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Two Israeli sisters killed in West Bank shooting as violence escalates

A shooting in the northern West Bank on Friday killed two Israeli British sisters and seriously injured their mother, adding to tensions in Israel and the occupied Palestinian territories during a holiday week marred by violence.

The sisters, 21 and 16, lived in Efrat, a settlement just south of Jerusalem, according to a statement from Oded Revivi, the settlement’s mayor. Their mother, who is in her 40s, was injured in the attack, Revivi said in a voice message. They were driving in the Jordan Valley, while the rest of the family drove ahead in a separate car. The family, which had lived in Efrat for two decades, was on its way to a holiday gathering in the north when the attack occurred, Revivi said.

Police have not yet released the names of the victims. The U.K. Foreign Office confirmed Friday the sisters held British citizenship, in addition to Israeli.

“We are saddened to hear about the deaths of two British-Israeli citizens,” a spokesperson for the office said in a statement. “The UK calls for all parties across the region to de-escalate tensions.”

Israeli medics said they pronounced the sisters dead at the scene. A video shared by the Magen David Adom, Israel’s national emergency medical service, shows a white car that had driven off the road and appeared to have crashed into a tree. Two body bags could be seen several feet away.

The older woman was “suffering from severe multisystem injuries,” and they had airlifted her by helicopter to a hospital, the medics said in a statement.

By Friday night, the woman remained in critical condition and was undergoing operations at the Hadassah Ein Kerem Hospital in Jerusalem, the Times of Israel reported, citing the country’s public broadcaster. Dozens of friends and family members gathered at the hospital.

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In a visit to the scene Friday, Prime Minister Benjamin Netanyahu pledged to hunt down the attackers, whom he called in a statement “despicable and heartless terrorists.”

Netanyahu was accompanied by Defense Minister Yoav Gallant on his visit to the site of the attack.

“Anyone who tries to turn Israel’s holiday into days of mourning will regret it greatly,” Gallant tweeted, referring to the Jewish holiday of Passover. He added that terrorists would end up in “the prison or the cemetery.”

Gallant ordered an increased security presence across the country. Police Commissioner Kobi Shabtai called on licensed Israelis to carry their firearms in the wake of the attack, Israeli newspaper Haaretz reported.

Israeli soldiers blocked roads around the scene and were searching for the perpetrators of the shooting, which they are treating as a terrorist attack, the Israel Defense Forces said on Twitter.

Hamas, the Palestinian militant group that controls the Gaza Strip, praised the shooting in a statement, though it did not explicitly claim responsibility.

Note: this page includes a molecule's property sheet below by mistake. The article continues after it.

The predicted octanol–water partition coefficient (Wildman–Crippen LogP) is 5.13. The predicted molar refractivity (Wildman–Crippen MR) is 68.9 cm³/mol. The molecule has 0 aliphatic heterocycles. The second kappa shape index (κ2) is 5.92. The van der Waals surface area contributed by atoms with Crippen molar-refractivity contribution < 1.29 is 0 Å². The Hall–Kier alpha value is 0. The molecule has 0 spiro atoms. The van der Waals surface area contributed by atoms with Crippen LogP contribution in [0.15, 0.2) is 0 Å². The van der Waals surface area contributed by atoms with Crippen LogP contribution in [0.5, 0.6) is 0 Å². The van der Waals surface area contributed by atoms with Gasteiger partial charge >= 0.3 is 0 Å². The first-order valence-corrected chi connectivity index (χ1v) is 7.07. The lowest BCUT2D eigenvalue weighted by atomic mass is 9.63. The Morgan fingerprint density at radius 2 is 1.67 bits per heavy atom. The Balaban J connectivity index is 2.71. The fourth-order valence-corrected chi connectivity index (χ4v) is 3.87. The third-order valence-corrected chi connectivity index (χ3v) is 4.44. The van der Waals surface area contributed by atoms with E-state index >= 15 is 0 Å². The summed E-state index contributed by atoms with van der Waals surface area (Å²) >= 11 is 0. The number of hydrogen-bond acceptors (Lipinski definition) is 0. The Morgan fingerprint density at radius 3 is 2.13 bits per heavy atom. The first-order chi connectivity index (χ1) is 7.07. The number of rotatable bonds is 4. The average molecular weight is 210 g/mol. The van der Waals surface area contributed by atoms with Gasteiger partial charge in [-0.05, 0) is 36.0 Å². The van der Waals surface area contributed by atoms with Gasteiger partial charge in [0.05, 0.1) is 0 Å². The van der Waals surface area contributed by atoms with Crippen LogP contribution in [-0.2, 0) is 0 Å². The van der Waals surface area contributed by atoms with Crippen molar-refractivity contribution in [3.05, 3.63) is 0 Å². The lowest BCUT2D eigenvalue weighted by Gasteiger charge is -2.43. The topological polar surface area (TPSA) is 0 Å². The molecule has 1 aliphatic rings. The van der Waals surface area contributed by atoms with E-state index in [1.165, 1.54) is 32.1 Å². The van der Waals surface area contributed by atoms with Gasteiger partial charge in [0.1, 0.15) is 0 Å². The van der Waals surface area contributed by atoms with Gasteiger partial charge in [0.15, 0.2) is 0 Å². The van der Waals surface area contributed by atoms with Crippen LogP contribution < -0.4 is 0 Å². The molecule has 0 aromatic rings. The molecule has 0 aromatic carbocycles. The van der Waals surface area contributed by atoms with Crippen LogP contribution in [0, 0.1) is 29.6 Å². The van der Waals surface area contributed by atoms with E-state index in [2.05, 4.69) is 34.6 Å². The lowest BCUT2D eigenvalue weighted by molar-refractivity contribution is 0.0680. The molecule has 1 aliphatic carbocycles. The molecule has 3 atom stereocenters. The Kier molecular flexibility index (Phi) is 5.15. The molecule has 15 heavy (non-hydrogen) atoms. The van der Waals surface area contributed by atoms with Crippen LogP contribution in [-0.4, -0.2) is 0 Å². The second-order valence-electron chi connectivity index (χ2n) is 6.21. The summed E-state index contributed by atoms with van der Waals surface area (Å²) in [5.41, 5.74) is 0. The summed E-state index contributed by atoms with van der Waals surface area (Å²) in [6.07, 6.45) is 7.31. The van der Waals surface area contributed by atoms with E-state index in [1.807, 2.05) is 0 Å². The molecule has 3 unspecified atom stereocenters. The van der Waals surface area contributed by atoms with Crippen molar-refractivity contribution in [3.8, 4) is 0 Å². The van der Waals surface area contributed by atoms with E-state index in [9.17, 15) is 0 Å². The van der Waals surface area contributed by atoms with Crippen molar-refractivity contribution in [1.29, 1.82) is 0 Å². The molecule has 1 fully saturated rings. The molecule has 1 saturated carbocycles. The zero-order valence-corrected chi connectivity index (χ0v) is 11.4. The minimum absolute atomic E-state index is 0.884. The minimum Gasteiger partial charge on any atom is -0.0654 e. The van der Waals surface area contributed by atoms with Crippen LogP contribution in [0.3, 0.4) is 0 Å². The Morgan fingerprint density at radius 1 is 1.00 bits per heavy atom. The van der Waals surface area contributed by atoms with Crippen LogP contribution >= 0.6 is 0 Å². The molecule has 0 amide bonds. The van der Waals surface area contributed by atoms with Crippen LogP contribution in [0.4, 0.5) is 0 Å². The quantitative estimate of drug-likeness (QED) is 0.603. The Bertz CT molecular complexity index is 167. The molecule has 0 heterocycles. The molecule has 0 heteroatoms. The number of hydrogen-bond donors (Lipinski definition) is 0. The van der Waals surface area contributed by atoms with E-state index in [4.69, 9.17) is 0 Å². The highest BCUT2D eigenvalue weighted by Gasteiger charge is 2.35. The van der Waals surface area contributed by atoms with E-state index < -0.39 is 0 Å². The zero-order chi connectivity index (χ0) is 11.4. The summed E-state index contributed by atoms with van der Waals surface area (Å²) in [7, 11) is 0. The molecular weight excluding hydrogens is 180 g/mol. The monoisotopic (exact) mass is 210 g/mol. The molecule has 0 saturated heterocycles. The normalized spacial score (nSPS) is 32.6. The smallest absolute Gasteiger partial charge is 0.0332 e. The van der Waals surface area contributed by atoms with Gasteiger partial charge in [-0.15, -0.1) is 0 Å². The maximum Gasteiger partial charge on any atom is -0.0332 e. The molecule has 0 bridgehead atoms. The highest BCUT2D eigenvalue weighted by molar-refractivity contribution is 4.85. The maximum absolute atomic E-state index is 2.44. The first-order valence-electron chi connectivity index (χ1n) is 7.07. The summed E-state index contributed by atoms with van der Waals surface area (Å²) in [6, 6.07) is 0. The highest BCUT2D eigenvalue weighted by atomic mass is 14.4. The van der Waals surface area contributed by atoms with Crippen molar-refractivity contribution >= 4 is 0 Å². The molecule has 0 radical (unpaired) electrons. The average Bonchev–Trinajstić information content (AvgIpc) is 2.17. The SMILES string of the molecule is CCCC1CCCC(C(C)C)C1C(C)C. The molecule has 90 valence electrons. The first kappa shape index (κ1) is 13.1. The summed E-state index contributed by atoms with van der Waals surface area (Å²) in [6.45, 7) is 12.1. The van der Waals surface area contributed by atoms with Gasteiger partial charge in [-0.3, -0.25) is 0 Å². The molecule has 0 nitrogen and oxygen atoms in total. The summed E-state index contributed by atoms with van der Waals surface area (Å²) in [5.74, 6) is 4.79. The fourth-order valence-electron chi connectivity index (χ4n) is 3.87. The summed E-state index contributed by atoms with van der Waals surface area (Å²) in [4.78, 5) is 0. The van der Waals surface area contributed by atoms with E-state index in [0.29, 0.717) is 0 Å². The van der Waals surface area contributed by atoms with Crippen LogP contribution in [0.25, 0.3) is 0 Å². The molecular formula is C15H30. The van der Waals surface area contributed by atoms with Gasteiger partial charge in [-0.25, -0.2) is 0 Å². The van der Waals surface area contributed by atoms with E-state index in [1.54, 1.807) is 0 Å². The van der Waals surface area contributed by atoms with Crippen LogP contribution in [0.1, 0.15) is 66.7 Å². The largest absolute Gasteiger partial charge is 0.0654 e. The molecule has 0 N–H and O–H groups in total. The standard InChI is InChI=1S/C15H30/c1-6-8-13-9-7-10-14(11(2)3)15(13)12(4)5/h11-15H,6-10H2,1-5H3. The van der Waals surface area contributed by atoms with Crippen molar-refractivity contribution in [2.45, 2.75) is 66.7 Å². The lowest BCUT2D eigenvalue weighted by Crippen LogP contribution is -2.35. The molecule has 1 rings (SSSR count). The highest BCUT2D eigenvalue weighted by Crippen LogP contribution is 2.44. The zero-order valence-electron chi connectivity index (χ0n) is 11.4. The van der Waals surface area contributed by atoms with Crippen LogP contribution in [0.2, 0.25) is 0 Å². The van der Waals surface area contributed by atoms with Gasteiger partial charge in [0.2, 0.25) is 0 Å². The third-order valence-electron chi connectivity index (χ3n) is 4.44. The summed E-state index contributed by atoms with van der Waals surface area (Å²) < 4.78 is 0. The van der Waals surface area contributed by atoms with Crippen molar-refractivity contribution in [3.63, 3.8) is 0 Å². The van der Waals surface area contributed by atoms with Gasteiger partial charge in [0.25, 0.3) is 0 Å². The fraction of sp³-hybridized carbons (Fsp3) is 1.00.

“We congratulate the Jordan Valley operation and warn the occupation against continuing its aggression against our Palestinian people and the blessed Al-Aqsa Mosque,” the group said.

The shooting came after a night of violence, during which the Israeli military carried out airstrikes on Lebanon early Friday and continued attacks on the Gaza Strip in response to a barrage of rockets fired from south Lebanon toward northern Israel. The exchange of rocket fire followed two Israeli raids on al-Aqsa Mosque, on the sensitive religious site known to Jews as Temple Mount and to Muslims as the Noble Sanctuary. Police forced their way into the compound again around dawn Friday.

The Muslim holy month of Ramadan coincided with the Jewish Passover holiday this week, an overlap Israeli security officials have long warned could lead to further escalation.

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Political instability in Israel and increased violence in the West Bank have added to the combustible situation. Israeli forces have killed at least 81 Palestinians in the West Bank so far this year, including 16 minors, according to the latest figures from the United Nations. Before the killings Friday, at least 14 Israelis had been killed by Palestinians in Israel and the occupied Palestinian territories this year.

A video shared by a reporter for Israel’s public broadcaster Friday showed teenagers lining a garden at the center of a traffic circle in Efrat, holding each other and singing a Passover song after hearing news of the attack.

“Horrified to see the deadly terror attack in the West Bank today, where a mother was critically injured, and her two daughters were killed,” U.S. Ambassador to Israel Tom Nides said on Twitter on Friday. “Praying for peace as we continue to observe the holidays.”

Israeli opposition lawmakers expressed condolences to the victims and prayers for the injured. Right-wing lawmakers in the governing coalition called for a tougher response by the government in the Palestinian territories.

After the shooting, settlers blocked roads leading to Ramallah and to the Palestinian village of Huwara. The scenes resembled those from late February when, after two Israeli brothers were killed by a Palestinian gunman, settlers went on a retaliatory rampage through Huwara and surrounding communities, attacking Palestinians and setting fire to homes and businesses.

During that spasm of violence, settlers shot a 37-year-old Palestinian man, who died while his family tried to get him to a hospital because the Israeli military had blocked the road. Residents of Huwara blamed the Israeli military for not intervening. Palestinian families said that when they are the victims of violence, they have no one to protect them — and no real recourse for accountability.

Louisa Loveluck, Jesse Mesner-Hage, Adam Taylor and Sufian Taha contributed to this report.


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